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Thread: Testicular Cancer
05-18-2005, 01:10 #1
I hope I am jumping the gun on this one but something has come up and I want to try to get an idea of what I might be up against god forbid.
I have been having some pain for about a day and half and noticed something a little concerning during a self test, hopefully I will be going to the Doc tomorrow to see what is going on but I would like to know if anybody on here has gone through testicular cancer?
I already started reading a bunch of info and all it did was drive me nuts thinking about what could be going on inside my body. I have to say I have already started to panic a little, I know that it has a 90% survival rate but this stuff is terrifying and not knowing what is going on is even worse."All that is necessary for the triumph of evil is for good men to do nothing"
05-18-2005, 01:36 #2
Don't panic, wait to hear from the doctor. There are lots of things that can cause the symptoms you have. Most are relatively benign. I went through a similar scare years ago, turned out to be nothing in the great scheme of things but until I found out for sure from a handful of doctors I was going bat*@#$!!!! After that ordeal I can understand the panic you feel. Breathe deep and wait for the pros to work things out, jumping the gun isn't doing you any good.
On a lighter note, I had a friend who had testicular cancer, they removed one of his "boys" and he went on to have a couple of kids, he has been cancer free for 11 years now. After I had the big "V" done we used to joke that we had one working nut between us! Don't forget Lance either, I will not, though, promise that you'll win six Tour de France rances and end up with Sheryl Crow.
Hang in there.
05-19-2005, 06:55 #3
I agree wait to hear from the doctor.
One of the guys I grew up with has survived testicular cancer twice. He's doing great.You may know where you are and what you're doing, God may know where you are and what you're doing, but if the dispatcher doesn't know where you are and what you're doing; you better have a good relationship with God.
05-19-2005, 18:34 #4
First, I would like to thank everybody for the words of encouragement and helping me keep my head at a difficult time.
I went down to the Urologist today and he gave me the great news that the boys are healthy and he did not see anything on the ultrasound. He did let me know that I had a blockage, which is what I saw, and due to the location, this is what is causing the pain. The blockage he said can be "naturally worked out" and I should be fine, but just incase I will have some more test done next week and then I should get the all clear.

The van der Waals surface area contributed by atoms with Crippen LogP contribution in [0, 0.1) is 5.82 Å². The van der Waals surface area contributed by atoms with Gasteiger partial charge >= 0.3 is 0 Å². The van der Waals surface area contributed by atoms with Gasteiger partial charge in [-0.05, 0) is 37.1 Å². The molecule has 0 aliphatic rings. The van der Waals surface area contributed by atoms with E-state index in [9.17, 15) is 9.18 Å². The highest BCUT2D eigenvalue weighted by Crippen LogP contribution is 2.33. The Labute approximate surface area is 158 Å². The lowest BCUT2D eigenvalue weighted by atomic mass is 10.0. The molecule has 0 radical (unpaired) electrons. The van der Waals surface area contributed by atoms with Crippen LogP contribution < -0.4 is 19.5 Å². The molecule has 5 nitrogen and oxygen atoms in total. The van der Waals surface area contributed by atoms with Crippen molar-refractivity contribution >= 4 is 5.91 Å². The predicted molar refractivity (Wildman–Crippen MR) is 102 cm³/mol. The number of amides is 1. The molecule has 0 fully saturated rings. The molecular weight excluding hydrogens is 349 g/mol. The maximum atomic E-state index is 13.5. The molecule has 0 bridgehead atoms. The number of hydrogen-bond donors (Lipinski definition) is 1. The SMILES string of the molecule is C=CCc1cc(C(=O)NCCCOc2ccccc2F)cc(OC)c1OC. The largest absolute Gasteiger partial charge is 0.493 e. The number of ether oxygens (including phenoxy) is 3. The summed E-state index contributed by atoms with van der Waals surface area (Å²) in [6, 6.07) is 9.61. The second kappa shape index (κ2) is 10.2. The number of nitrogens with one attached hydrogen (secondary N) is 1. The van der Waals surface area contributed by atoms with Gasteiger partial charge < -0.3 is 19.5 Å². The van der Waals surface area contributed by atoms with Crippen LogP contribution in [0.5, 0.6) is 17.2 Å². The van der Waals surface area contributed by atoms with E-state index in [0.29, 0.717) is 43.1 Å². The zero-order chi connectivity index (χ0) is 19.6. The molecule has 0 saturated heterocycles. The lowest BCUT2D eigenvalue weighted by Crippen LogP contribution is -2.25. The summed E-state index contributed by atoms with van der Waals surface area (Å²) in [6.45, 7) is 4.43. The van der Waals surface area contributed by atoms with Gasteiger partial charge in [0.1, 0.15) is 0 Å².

These past 48 hours were some of the longest of my life and thankfully, it turned out to be something relatively simple and in the end a little comical. Point is if you have pain or anything like that get to the doctor asap, the exam was painless and everybody was professional so no reason to put it off."All that is necessary for the triumph of evil is for good men to do nothing"
05-19-2005, 18:56 #5
Good deal, I am glad to hear it wasn't anything serious.
05-19-2005, 22:44 #6Sergeant
- Join Date
- Aug 2004
- Gulf Coast
I had it in 1997. Mine started as a small pea sized lump on one testicle. I went to the doctor and he treated it as an infection, and also scheduled me for testing to eliminate testicular cancer as a possibility. It turned out I did have testicular cancer. I ended up having the testicle removed in one operation and the lymph nodes in my abdomen removed in a second one.
It does have a very high survival rate and early detection makes it even higher. Anyone thining they have it should go to your doctor immediately. It is completely painless to find out if you have it or not. They do a simple blood test and a sonagram. I have been cancer free since, although I still have to have regular check ups.
Glad it worked out for you.Speed, surprise and [low tolerance for non-compliance].
06-08-2005, 15:01 #7Officer
- Join Date
- Feb 2005
what Group 9 said
sorry to post in this thread late, but there's a few things i want to add.
i went through the same exact thing as Group 9 in 1999, had both surgeries, and have been clear since. difference for me was that i didnt self-discover it until my entire right testicle had turned into something that felt like a walnut.
since i bet most men probably worry idly about testicular cancer from time to time but are too busy to actually go look things up until they have a scare, here's a few salient points, common to many tc patients: